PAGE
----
Although the powerful potencies and negligible adverse effects of resolvins appear to promote their transitions to clinical settings, many aspects of the biological mechanisms remain to be clarified. Early termination of inflammation by resolvin treatment seems to be beneficial in that it prevents conversion into chronic inflammation and chronic inflammatory pain. On the other hand, if it is a premature termination, clearance of initial damaging insults or microorganisms might be incomplete. Surprisingly beneficial indices were obtained in this regards; RvDs and RvE1 contribute to bacterial clearance [59, 69]. In addition, resolvins appear to promote injury repair by elevating phosphoinositide 3 kinase-dependent migration and reducing apoptotic cell accumulation [102, 103].

Although resolvins are found in inflammatory exudates, which is the reason we call these endogenous substances, most studies about the effects and mode of actions have been conducted using exogenous administration. Quantitative information on the tissue-level oscillations needs to be more accumulated. In the same context, it remains to be clarified which type of cells (or blood albumin) is the major source for their metabolic precursors, DHA and EPA [104]. During transcellular synthesis, rate-limiting cell types for resolvin production have yet to be identified. In pain-mediating neural circuit research, such observations on the endogenous regulation might be more complex because, particularly near the central synapses, changes in the leukocyte content are limited. Changes in functional parameters (resolvin production, receptor expression, receptor sensitivities, etc.) of neural components, but not cell numbers, might become dynamic and critical for relaying resolving signals unlike peripheral tissues. Possibility of the presence of other unknown target receptors or ion channels should be also speculated. In addition, the potencies of other lipid mediators that are not classified as resolvin species but share biosynthetic pathways need to be carefully compared for resolution and anti-inflammation [105].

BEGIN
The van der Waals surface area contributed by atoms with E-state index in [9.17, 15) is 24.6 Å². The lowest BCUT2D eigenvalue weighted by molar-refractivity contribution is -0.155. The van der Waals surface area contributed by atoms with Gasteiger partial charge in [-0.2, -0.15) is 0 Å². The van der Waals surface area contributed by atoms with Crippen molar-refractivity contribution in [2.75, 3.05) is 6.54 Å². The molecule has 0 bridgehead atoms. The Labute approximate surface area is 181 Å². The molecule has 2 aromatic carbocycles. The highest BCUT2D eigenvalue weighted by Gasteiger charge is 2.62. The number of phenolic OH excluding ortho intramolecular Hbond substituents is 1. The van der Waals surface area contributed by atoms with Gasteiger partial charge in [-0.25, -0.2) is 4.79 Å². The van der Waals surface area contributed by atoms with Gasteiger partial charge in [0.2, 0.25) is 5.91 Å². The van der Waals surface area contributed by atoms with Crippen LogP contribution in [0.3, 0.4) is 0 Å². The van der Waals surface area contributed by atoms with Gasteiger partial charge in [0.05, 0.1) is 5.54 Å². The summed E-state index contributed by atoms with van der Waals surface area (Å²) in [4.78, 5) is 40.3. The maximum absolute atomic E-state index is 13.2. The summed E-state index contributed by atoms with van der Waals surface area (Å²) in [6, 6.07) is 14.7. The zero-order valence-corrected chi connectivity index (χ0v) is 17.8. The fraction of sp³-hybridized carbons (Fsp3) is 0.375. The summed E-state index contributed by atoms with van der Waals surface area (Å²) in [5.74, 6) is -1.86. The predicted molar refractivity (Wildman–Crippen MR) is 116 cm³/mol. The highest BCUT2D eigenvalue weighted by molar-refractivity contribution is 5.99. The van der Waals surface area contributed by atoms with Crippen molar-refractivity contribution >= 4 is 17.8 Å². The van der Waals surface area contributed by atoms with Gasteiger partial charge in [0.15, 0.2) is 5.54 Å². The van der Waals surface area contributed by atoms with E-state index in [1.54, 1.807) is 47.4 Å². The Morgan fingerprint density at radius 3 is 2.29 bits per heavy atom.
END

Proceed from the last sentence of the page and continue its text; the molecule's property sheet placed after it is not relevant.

Taken together, recent efforts initiated the definition of the powerful proresolving and analgesic actions of resolvins and related lipidergic molecules. Studies are now examining their cellular and molecular mechanisms. Further studies will explore and examine the utilities for more specific types of pain diseases including mostly chronic ones and will also expand the information to explain an axis of the body’s natural protective principles.

Conflict of Interests

The authors declare that there is no conflict of interests regarding the publication of this paper.


This work was supported by grants from the National Research Foundation of Korea (2012R1A1B3000540 and 2013R1A1A2073123).